Book’s important meaning

Tessa Randello

Moe resident Danielle Schultz is using her experience with Crohn’s disease to help others.

Ms Schultz enlisted the help of Traralgon-based author Grace Griffith to write a book titled But You Look Okay detailing 19 Australians’ experience with inflammatory bowel disease (IBD).

The publication of But You Look Okay shares raw personal stories, but also serves as an informative read for those suffering from IBD and their families.

Ms Schultz said many people are not aware of IBD and that it can be perceived as a lot less serious because the effects are not visible.

“Individuals dealing with these diseases may not look sick to others,” Ms Schultz said.

“Yet, their chronic inflammatory disease can be wreaking havoc on their insides, resulting in agonising pain, malnutrition, exhaustion, diarrhoea, and a myriad of other issues inside and outside of their digestive tract.

“Fighters and survivors of these invisible diseases deserve to have their voice heard.

“By creating this book, I want others to know they aren’t alone in their journey, and also aim to give family and friends of sufferers tools to help.”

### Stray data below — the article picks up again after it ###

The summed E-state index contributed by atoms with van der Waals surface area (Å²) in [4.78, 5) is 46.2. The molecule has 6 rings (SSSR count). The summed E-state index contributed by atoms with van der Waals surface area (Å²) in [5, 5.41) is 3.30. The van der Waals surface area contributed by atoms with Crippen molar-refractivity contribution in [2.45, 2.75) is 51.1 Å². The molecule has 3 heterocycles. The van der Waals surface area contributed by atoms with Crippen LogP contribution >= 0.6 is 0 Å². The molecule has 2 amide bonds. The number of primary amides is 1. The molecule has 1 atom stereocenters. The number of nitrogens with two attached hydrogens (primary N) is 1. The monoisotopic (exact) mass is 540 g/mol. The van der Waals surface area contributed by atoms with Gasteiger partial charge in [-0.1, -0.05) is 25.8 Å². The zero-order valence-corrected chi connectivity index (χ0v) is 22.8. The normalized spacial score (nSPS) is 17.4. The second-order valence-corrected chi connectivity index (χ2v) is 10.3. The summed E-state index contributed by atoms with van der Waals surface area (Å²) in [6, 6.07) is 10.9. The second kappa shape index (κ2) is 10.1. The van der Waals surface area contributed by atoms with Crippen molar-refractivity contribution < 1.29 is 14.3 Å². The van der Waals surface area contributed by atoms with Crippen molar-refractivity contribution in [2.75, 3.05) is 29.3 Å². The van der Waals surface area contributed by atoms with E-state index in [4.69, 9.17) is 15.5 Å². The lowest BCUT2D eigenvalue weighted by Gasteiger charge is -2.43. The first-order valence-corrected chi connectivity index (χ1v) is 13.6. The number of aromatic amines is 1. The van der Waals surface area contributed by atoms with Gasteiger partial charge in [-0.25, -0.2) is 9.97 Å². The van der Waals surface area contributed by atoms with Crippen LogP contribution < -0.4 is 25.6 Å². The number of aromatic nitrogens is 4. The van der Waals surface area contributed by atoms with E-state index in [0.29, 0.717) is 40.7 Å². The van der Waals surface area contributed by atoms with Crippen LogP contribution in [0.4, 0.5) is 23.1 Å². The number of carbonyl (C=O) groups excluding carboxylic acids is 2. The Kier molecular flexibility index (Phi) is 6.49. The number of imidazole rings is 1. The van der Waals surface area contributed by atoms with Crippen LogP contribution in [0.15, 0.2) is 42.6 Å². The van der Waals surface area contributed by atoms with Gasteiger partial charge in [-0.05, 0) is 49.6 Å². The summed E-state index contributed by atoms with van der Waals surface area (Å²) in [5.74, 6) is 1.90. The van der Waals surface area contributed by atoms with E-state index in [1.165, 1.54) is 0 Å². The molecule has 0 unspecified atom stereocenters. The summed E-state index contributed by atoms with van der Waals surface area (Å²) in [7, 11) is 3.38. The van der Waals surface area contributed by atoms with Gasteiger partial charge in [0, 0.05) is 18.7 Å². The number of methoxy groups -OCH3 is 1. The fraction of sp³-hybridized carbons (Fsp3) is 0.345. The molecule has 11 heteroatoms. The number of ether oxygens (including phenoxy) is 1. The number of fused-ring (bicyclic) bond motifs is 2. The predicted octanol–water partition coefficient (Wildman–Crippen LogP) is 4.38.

Ms Schultz said the release of But You Look Okay was step one in her “grand plan” for IBD awareness.

Proceeds from the book will go to buying bears with ostomy bags for young people with IBD, care packs and purchase of medication for those people who do not qualify for a healthcare card.

“I am starting a non-for-profit foundation called the IBD Warriors Fund which will be up and running on July 1 of this year,” Ms Schultz said.

“We have already purchased 50 bears that we will take to The Royal Children’s Hospital and local hospitals on May 19 because that is Crohn’s Awareness Day.”

Ms Schultz said the book has been a “labour of love” and that she and Ms Griffith worked hard to have the book published before Crohn’s Awareness Day.

Ms Griffith said the book is an all-inclusive read for people suffering from IBD or want to learn more about it.

“It’s a very candid, raw look at the lives of people suffering from IBD and how it has touched every aspect of their lives, good and bad,” Ms Griffith said.

“It strives to break down the stigma surrounding the embarrassing nature of the disease too, such as diarrhoea and stoma bags, and invites people to talk more openly about their bowel habits.”

But You Look Okay is available for sale online, in paperback and hardcover, at